Stop Trying to Close The Back Door – Open It!

It’s no secret that churches have lots of fluctuation in members and attenders.  Church leaders bemoan the fact that too many people quickly leave out the proverbial back door.

I understand the concept. We don’t want new people to attend for a few worship services, only to fade away after a few Sundays.

But, I have a few friends and family who have the tradition around their house that everyone who is anyone comes to the back door.  People who aren’t really known that well – salesmen, deliveries and others ring the front bell. They can tell who is connected by who comes to the back door.

What if we, instead of trying to constantly close the back door, just opened it up?  By opening it, I mean, working to bring people through who are already connected in some way.  This obviously is just one slice to the issue, but maybe in keeping a steady flow of people who are connected, there will be less opporunity for people to leave out that same door.  Here are some thoughts for keeping a focus on bringing people in through the back door:

1) Focus on bringing people who are already connected to someone.  We always cast a wide net when it comes to invitation.  However, study after study says, the best way to grow and keep people connected is by personal invitation.  Each person attending with a friend has an automatic connection.

2)  Follow up with everyone. It’s the best kept secret of all!  When someone says they are “church shopping”, don’t believe them. Find out who guests are, get their info however you can, call, contact and connect with them.  Thank them for coming.  Invite them back. Meet a need.  Be proactive.

3)  Create ministry opportunities for the flock to bring in others.  Special events maybe a better opportunity for inviting friends and neighbors.  Examples include:  outdoor family events, special concerts, Christmas season musicals and other special Christmas services, community events that are held at your church building.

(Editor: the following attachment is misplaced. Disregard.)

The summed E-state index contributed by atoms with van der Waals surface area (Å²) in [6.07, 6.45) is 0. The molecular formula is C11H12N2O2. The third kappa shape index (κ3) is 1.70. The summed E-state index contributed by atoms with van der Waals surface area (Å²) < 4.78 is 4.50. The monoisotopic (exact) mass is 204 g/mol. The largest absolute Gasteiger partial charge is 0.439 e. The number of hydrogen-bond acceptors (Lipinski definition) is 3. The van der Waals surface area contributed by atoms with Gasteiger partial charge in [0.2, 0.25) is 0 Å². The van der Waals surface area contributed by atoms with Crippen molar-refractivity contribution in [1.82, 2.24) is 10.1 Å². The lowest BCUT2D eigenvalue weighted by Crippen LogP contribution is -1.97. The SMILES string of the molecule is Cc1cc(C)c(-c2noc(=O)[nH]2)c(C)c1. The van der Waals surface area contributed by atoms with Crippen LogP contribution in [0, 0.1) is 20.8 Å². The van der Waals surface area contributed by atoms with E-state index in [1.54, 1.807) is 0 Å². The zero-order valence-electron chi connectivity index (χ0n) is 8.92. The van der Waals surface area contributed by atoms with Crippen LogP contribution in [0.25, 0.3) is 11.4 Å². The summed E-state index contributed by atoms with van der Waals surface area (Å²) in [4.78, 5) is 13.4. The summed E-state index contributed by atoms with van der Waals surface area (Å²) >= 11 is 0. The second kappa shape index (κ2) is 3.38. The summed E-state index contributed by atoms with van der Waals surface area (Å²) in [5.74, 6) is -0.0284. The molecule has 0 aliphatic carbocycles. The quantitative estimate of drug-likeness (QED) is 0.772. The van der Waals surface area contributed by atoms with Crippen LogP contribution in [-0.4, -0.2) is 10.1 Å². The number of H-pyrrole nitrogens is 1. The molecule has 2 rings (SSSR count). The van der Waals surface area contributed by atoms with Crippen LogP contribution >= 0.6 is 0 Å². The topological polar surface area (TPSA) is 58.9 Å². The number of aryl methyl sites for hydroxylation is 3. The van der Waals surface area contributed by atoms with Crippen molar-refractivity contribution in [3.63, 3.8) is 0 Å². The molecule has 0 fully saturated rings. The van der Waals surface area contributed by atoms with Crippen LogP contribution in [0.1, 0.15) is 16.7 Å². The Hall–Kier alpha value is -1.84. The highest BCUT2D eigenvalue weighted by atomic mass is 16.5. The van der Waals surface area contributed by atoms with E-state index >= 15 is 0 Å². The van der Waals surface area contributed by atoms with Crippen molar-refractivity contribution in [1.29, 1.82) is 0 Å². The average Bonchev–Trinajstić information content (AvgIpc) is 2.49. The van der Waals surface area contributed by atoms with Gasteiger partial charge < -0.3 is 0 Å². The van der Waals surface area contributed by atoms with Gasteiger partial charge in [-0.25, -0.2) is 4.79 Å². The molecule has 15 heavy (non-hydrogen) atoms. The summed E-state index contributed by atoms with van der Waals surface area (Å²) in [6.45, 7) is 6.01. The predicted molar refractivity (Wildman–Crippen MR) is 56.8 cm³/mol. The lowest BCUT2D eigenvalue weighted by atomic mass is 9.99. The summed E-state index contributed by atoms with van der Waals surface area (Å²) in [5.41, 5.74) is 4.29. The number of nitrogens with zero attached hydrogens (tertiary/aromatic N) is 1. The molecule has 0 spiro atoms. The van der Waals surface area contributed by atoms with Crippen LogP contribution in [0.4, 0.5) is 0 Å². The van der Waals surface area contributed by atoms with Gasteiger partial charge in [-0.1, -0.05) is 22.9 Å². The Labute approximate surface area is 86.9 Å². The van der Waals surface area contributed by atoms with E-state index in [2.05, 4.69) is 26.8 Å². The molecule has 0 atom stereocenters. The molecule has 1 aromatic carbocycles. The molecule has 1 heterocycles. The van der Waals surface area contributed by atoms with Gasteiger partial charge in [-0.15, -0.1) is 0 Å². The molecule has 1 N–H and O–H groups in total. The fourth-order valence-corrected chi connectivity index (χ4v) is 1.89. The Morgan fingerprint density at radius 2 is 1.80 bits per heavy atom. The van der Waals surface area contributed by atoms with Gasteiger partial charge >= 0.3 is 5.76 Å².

4)  Meet more than the pastor.  Intentionally seek out hospitable, bedrock church leaders to share the burden (and joy) of connecting with new people in the church. Through greeting, new member groups and classes, etc. give new people an opportunity to meet others in the church.

5)  Continue to build a invitational culture – sheep beget sheep. Develop cards, e-vites, handouts and postcards to remind people to invite others in their neighborhoods.  The shepherd doesn’t create sheep – sheep do.  It’s dangerous to havebelieve the pastor is the only person who can connect with and invite new people to the church or to faith.

6)  Preach messages on invitation, connection, evangelism. Jesus modeled friendships, connections and evangelism.  Invitation is a huge part of the Gospel – Follow me.  Come and See.  Those phrases offer hope of something more and people took Jesus up on it.  They still do today.  As my friend Bo used to say, “Preach It!”

7)  Choose the right words in communication and publicity.  Leave out “us” when inviting the community. When giving directions don’t say Don’t say, turn left on HWY 15 and “you can’t miss it”.  People want to be comfortable and confident when they are trying something new.  Give them the inside scoop – the best place to park, the best door to enter, what to expect, what they need to bring, how to register or RSVP, etc. And choose the right words as you teach your congregation about invitation and connection.  Make sure they know that the job of the church is to be the hands, feet and voice of Jesus – the salt and light – in the community around you.

8)  Line up service opportunities.  When people serve together a bond is made.

9)  Captilize on programs, ministries and outreaches.  There are people who consider your church their home, whether they are officially attend or not.  The people who meet in your building for boy scouts, AA, kids events, VBS, preschool and other community connections are great cadidates for becoming part of the church – and they are already connected.

Keep the “back door” open, but keep people coming through it at such a stream, it’s hard for anyone else to get out.   People need connections to stay engaged.  Not everyone is a extrovert, but everyone needs friendships to some degree.  Help develop those in meaningful and fulfilling ways.


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